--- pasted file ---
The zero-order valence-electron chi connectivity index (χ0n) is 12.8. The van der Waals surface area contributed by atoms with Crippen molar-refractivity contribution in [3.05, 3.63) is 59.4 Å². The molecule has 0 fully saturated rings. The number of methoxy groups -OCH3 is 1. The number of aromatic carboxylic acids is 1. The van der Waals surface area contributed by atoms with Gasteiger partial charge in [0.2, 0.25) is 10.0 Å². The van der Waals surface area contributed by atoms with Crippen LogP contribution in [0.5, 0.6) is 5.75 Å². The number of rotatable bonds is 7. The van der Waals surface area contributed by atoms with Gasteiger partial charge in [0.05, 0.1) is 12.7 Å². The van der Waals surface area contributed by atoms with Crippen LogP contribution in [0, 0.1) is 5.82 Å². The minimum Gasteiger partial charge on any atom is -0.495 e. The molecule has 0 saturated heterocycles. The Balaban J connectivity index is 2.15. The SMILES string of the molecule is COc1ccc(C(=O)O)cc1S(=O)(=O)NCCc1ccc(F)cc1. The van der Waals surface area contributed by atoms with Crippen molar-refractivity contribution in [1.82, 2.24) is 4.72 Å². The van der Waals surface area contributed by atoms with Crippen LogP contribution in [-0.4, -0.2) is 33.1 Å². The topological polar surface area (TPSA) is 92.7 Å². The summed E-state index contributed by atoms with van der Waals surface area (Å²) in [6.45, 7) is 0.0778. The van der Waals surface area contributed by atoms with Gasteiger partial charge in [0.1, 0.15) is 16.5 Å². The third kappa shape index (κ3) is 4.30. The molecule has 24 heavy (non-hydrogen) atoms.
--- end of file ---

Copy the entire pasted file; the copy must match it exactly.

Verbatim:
The zero-order valence-electron chi connectivity index (χ0n) is 12.8. The van der Waals surface area contributed by atoms with Crippen molar-refractivity contribution in [3.05, 3.63) is 59.4 Å². The molecule has 0 fully saturated rings. The number of methoxy groups -OCH3 is 1. The number of aromatic carboxylic acids is 1. The van der Waals surface area contributed by atoms with Gasteiger partial charge in [0.2, 0.25) is 10.0 Å². The van der Waals surface area contributed by atoms with Crippen LogP contribution in [0.5, 0.6) is 5.75 Å². The number of rotatable bonds is 7. The van der Waals surface area contributed by atoms with Gasteiger partial charge in [0.05, 0.1) is 12.7 Å². The van der Waals surface area contributed by atoms with Crippen LogP contribution in [0, 0.1) is 5.82 Å². The minimum Gasteiger partial charge on any atom is -0.495 e. The molecule has 0 saturated heterocycles. The Balaban J connectivity index is 2.15. The SMILES string of the molecule is COc1ccc(C(=O)O)cc1S(=O)(=O)NCCc1ccc(F)cc1. The van der Waals surface area contributed by atoms with Crippen molar-refractivity contribution in [1.82, 2.24) is 4.72 Å². The van der Waals surface area contributed by atoms with Crippen LogP contribution in [-0.4, -0.2) is 33.1 Å². The topological polar surface area (TPSA) is 92.7 Å². The summed E-state index contributed by atoms with van der Waals surface area (Å²) in [6.45, 7) is 0.0778. The van der Waals surface area contributed by atoms with Gasteiger partial charge in [0.1, 0.15) is 16.5 Å². The third kappa shape index (κ3) is 4.30. The molecule has 24 heavy (non-hydrogen) atoms.